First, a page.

Brewing High Gravity Gluten Free Beers

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I’d like to start this article off by talking about my first homebrewing experience. I had found out that a mutual friend homebrewed when I went out to a Nanobrewery in the OC area that served Mead. This Nanobrewery just so happened to also be a homebrew store, so we got to walking around, and I started to think, “Why can’t I make my own gluten free beer?” So, I started asking questions, and got invited to brew a beer at the house. However, I wanted to make sure I could drink it. Being a glutard (someone allergic or intolerant to gluten), I went in the best direction I thought possible—just grab some stuff off Amazon and see what happens, that’s what brewers do right? Every time I look back at that first grain bill, I’m on the floor laughing:
  • 4 lbs. of Steel Cut Oats
  • 1 lb. Buckwheat honey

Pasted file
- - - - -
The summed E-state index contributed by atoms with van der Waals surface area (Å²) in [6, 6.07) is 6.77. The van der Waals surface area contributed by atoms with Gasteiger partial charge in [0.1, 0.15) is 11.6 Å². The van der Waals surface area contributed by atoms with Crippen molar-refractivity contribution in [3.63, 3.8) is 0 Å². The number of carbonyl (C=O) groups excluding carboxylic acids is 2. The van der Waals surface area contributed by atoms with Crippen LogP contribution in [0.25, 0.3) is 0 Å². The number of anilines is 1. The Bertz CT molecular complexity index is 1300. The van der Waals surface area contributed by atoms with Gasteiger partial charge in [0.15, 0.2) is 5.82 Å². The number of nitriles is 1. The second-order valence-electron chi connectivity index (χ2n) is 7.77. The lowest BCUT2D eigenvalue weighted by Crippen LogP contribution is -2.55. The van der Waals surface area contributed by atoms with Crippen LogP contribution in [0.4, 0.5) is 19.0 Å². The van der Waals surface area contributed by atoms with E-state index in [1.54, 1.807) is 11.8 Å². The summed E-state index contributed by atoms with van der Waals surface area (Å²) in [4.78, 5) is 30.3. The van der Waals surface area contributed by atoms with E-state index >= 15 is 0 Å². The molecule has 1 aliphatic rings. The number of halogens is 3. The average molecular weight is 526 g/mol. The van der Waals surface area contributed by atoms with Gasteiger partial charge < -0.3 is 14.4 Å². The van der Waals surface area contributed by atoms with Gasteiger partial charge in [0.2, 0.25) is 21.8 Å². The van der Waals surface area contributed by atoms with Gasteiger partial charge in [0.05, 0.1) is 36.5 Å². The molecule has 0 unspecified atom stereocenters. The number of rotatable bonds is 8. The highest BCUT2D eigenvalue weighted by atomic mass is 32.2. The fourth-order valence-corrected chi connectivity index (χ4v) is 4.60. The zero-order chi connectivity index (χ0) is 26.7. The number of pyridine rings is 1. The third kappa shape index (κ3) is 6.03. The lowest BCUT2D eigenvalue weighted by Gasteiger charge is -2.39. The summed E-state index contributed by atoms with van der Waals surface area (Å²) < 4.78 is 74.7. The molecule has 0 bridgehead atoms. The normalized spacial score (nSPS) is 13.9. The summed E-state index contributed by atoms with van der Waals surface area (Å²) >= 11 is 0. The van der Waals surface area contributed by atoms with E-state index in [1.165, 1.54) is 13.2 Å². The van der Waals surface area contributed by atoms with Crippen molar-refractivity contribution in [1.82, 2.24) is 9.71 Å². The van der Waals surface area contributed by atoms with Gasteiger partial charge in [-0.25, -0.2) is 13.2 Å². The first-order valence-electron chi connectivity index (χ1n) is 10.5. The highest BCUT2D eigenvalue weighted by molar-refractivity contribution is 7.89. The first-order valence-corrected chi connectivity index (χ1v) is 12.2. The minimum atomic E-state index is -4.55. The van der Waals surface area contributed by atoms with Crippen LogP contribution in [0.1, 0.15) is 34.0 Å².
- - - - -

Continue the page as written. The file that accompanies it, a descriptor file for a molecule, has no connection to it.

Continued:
• 1 lb. Brown Rice Syrup
  • 1 lb. of Sorghum extract
  • 1 lb. of flaked corn
For a 5.5-gallon batch… I’m laughing as I’m typing this. I had to throw the entire batch out, not fun. At this point, I was now on a tight schedule, trying to have any beers to drink at the music festival I was scheduled to attend in three weeks. So, I threw a passable recipe together, and had a drinkable Sorghum beer. It was alright, but wasn’t higher that 3.6% ABV. So now I was out over $100, and hadn’t even gotten the homebrew I was after.


So, I decided to Go as Big as I Could.

I invested around $120, and picked up way more than I needed. This one was a Belgian Strong Ale. My friend let me use his converted keg/mash tun with a false bottom. This is before I knew about Millet. At one point during the mash, the temperature fell into the low 140s, so we turned the propane back on. Didn’t realize until we were pouring the sparge that a ton of the Millet slipped through the false bottom and left a burnt mash cake on the bottom. Luckily- these gluten free grains have very low tannins- and ended up turning the taste profile into a Belgian Stout- boy was I pleased!